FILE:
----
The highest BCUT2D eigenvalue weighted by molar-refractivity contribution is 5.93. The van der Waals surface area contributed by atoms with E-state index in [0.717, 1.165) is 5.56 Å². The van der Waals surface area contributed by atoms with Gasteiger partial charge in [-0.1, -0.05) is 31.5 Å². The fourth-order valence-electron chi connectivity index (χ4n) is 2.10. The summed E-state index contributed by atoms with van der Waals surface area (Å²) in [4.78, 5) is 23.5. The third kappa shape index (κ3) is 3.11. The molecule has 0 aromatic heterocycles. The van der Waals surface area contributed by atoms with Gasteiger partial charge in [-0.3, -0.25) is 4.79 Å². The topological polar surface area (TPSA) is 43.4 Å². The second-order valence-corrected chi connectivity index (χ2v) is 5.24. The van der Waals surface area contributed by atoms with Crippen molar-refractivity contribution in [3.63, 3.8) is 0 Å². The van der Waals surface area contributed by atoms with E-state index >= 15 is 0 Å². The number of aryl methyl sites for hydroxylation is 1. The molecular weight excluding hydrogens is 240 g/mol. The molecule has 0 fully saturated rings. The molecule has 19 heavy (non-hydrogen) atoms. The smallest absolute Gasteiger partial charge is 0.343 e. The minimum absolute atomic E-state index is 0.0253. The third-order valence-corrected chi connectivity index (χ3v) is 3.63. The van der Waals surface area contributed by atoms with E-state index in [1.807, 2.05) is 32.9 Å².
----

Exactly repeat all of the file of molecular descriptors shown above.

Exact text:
The highest BCUT2D eigenvalue weighted by molar-refractivity contribution is 5.93. The van der Waals surface area contributed by atoms with E-state index in [0.717, 1.165) is 5.56 Å². The van der Waals surface area contributed by atoms with Gasteiger partial charge in [-0.1, -0.05) is 31.5 Å². The fourth-order valence-electron chi connectivity index (χ4n) is 2.10. The summed E-state index contributed by atoms with van der Waals surface area (Å²) in [4.78, 5) is 23.5. The third kappa shape index (κ3) is 3.11. The molecule has 0 aromatic heterocycles. The van der Waals surface area contributed by atoms with Gasteiger partial charge in [-0.3, -0.25) is 4.79 Å². The topological polar surface area (TPSA) is 43.4 Å². The second-order valence-corrected chi connectivity index (χ2v) is 5.24. The van der Waals surface area contributed by atoms with Crippen molar-refractivity contribution in [3.63, 3.8) is 0 Å². The van der Waals surface area contributed by atoms with E-state index >= 15 is 0 Å². The number of aryl methyl sites for hydroxylation is 1. The molecular weight excluding hydrogens is 240 g/mol. The molecule has 0 fully saturated rings. The molecule has 19 heavy (non-hydrogen) atoms. The smallest absolute Gasteiger partial charge is 0.343 e. The minimum absolute atomic E-state index is 0.0253. The third-order valence-corrected chi connectivity index (χ3v) is 3.63. The van der Waals surface area contributed by atoms with E-state index in [1.807, 2.05) is 32.9 Å².